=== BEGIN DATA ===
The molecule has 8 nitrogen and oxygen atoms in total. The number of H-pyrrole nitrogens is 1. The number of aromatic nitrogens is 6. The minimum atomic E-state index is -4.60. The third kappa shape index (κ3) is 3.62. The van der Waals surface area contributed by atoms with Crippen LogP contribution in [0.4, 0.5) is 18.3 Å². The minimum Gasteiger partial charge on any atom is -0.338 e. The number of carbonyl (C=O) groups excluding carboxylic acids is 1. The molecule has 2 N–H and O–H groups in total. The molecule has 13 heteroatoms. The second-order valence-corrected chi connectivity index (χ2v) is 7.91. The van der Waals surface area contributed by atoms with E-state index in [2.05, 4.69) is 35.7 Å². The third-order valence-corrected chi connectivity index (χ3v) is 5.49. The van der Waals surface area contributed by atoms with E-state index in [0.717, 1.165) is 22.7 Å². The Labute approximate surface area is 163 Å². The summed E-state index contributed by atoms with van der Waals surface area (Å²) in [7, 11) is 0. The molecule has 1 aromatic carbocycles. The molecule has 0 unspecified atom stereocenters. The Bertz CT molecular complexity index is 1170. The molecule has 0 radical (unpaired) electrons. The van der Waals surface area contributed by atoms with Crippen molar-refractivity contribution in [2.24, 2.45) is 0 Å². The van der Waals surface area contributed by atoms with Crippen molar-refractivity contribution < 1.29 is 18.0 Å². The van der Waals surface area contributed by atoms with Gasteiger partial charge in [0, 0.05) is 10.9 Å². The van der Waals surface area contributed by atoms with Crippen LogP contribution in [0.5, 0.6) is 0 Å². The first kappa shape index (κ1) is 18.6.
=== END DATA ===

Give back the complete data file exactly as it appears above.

The molecule has 8 nitrogen and oxygen atoms in total. The number of H-pyrrole nitrogens is 1. The number of aromatic nitrogens is 6. The minimum atomic E-state index is -4.60. The third kappa shape index (κ3) is 3.62. The van der Waals surface area contributed by atoms with Crippen LogP contribution in [0.4, 0.5) is 18.3 Å². The minimum Gasteiger partial charge on any atom is -0.338 e. The number of carbonyl (C=O) groups excluding carboxylic acids is 1. The molecule has 2 N–H and O–H groups in total. The molecule has 13 heteroatoms. The second-order valence-corrected chi connectivity index (χ2v) is 7.91. The van der Waals surface area contributed by atoms with E-state index in [2.05, 4.69) is 35.7 Å². The third-order valence-corrected chi connectivity index (χ3v) is 5.49. The van der Waals surface area contributed by atoms with E-state index in [0.717, 1.165) is 22.7 Å². The Labute approximate surface area is 163 Å². The summed E-state index contributed by atoms with van der Waals surface area (Å²) in [7, 11) is 0. The molecule has 1 aromatic carbocycles. The molecule has 0 unspecified atom stereocenters. The Bertz CT molecular complexity index is 1170. The molecule has 0 radical (unpaired) electrons. The van der Waals surface area contributed by atoms with Crippen molar-refractivity contribution in [2.24, 2.45) is 0 Å². The van der Waals surface area contributed by atoms with Crippen molar-refractivity contribution < 1.29 is 18.0 Å². The van der Waals surface area contributed by atoms with Gasteiger partial charge in [0, 0.05) is 10.9 Å². The van der Waals surface area contributed by atoms with Crippen LogP contribution in [0.5, 0.6) is 0 Å². The first kappa shape index (κ1) is 18.6.